There was a great discussion about online versus offline personas with the panelists agreeing that they should match rather than clash. Your social media presence (website, twitter posts, blogs, etc.) should reflect who you are as a person, your personal style, philosophy, values, etc. So for example, while some people are able to pull off 'snarky' really well on Twitter, if I tried, it would come off as phony to those who know me in person. Paul suggested we choose the social media forum that best fits our personal likes/dislikes. If you don't particularly enjoy writing, then blogging is probably not for you, but Twitter could be perfect.

In response to a question about business versus personal branding, Diane reminded us that we can change our image overnight but our reputation is with us forever so it is something we should continually cultivate, even if we switch jobs, careers or industries.

In addition to the insightful discussion, I was really impressed by the willingness of attendees and panelists to meet others, make introductions and share ideas, even with competitors. This group was there to mingle and mingle they did. I've been in the business long enough to remember networking events of old, where panelists didn't circulate with the guests and people working in the same field didn't necessarily share contacts. I already have meetings set up with some of my new contacts so we can share ideas and collaborate.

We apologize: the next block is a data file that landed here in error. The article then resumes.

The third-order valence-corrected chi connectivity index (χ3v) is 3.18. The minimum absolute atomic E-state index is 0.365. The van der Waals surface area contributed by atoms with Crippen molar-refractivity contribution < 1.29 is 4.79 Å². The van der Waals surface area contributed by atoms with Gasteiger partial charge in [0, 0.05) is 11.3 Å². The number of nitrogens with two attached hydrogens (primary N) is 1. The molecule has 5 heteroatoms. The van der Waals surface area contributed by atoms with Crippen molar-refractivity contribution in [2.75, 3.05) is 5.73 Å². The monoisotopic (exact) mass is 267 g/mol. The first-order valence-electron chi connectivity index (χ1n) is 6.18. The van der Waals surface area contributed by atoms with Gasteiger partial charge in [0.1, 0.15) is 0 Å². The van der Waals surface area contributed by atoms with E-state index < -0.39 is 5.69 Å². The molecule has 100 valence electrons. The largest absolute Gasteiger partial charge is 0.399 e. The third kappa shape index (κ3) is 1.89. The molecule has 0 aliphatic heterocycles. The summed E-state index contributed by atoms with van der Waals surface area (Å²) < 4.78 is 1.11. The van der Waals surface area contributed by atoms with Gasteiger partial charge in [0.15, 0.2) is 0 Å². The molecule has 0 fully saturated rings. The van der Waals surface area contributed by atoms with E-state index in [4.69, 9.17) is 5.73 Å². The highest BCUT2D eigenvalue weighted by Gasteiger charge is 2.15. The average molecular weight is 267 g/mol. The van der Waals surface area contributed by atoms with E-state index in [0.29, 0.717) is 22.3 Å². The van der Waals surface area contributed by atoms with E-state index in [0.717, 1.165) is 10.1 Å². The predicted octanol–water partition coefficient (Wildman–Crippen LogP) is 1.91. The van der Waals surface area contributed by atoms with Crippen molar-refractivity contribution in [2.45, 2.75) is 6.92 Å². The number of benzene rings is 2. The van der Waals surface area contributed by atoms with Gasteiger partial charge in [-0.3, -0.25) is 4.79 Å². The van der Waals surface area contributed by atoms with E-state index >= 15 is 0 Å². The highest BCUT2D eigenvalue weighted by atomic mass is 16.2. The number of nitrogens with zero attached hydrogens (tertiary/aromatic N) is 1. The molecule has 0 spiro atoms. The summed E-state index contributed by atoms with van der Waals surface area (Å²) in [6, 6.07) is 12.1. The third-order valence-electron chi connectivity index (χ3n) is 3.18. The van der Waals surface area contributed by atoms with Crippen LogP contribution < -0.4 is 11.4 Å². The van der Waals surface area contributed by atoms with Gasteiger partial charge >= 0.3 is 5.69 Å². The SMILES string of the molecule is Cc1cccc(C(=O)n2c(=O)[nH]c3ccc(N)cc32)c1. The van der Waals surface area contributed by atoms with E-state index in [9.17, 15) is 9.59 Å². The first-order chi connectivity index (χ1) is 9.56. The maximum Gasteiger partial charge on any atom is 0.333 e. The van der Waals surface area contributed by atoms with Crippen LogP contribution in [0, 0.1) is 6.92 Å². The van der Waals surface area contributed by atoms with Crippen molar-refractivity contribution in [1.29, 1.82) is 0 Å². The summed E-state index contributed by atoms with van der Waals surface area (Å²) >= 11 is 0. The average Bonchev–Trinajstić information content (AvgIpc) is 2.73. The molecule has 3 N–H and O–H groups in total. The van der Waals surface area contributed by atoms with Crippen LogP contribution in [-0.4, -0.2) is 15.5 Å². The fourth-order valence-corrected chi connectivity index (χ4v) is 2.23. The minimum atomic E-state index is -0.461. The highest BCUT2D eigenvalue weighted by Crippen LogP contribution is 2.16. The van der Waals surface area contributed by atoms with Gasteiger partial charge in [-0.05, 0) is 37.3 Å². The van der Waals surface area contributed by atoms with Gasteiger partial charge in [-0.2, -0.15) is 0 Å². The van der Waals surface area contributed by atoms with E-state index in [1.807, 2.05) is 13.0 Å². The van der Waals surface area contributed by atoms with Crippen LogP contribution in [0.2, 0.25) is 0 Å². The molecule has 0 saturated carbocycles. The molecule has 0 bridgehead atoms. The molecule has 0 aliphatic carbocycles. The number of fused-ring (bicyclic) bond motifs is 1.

There are many changes hapenning in business now - some scary, some promising - but the shift from competition to collaboration is one I can embrace.

Thursday, February 12, 2009

Toronto the good no more...

Here in Toronto, we are always in the shadow of our bigger, more glamorous cousin to the south - New York City. It's not that we mind. We love our city and accept our place as the nicer, quieter, more polite version of the Big Apple.

Imagine our surprise then to have the world media spotlight shining on us finally but not for the reasons we might like. Yesterday, a journalist for a national newspaper and a PR consultant, both based in Toronto, got into a spat over what appears to be an unreturned phone call and, for some reason, decided to stage the argument on Twitter. The public quarrel comprised profanity, insults and personal attacks. I'm fairly new to Twitter and not totally up to speed on the "rules" but it seems it might have been better to take this discussion offline.

In our increasingly pressured world, I guess everyone is allowed to go off the rails occasionally but ten years ago, this same argument would have likely taken place on the phone with only the participants there to witness it. Now, anyone can google it, find it and share it.

When talking about online etiquette, Miss Manners uses the term: New tools, old rules. The way in which we communicate may have changed but the old adage of treating others with respect never really goes away.

Monday, February 9, 2009

The Power of Permission